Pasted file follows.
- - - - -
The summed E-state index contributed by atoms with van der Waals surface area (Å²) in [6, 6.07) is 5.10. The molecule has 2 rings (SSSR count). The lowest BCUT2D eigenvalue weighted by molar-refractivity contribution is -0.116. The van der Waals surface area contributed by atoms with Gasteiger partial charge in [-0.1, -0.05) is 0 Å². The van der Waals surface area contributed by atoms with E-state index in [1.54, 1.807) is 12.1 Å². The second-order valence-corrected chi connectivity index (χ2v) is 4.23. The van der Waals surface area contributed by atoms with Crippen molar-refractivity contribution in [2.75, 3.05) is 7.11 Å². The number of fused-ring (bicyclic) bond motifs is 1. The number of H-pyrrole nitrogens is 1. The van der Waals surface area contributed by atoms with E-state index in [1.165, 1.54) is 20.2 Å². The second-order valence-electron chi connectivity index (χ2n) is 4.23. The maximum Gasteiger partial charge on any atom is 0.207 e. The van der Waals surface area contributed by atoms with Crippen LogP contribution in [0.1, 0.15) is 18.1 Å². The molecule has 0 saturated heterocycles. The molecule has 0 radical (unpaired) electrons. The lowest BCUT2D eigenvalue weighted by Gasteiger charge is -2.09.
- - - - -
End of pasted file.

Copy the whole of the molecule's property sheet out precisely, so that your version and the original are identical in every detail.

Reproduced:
The summed E-state index contributed by atoms with van der Waals surface area (Å²) in [6, 6.07) is 5.10. The molecule has 2 rings (SSSR count). The lowest BCUT2D eigenvalue weighted by molar-refractivity contribution is -0.116. The van der Waals surface area contributed by atoms with Gasteiger partial charge in [-0.1, -0.05) is 0 Å². The van der Waals surface area contributed by atoms with E-state index in [1.54, 1.807) is 12.1 Å². The second-order valence-corrected chi connectivity index (χ2v) is 4.23. The van der Waals surface area contributed by atoms with Crippen molar-refractivity contribution in [2.75, 3.05) is 7.11 Å². The number of fused-ring (bicyclic) bond motifs is 1. The number of H-pyrrole nitrogens is 1. The van der Waals surface area contributed by atoms with E-state index in [1.165, 1.54) is 20.2 Å². The second-order valence-electron chi connectivity index (χ2n) is 4.23. The maximum Gasteiger partial charge on any atom is 0.207 e. The van der Waals surface area contributed by atoms with Crippen LogP contribution in [0.1, 0.15) is 18.1 Å². The molecule has 0 saturated heterocycles. The molecule has 0 radical (unpaired) electrons. The lowest BCUT2D eigenvalue weighted by Gasteiger charge is -2.09.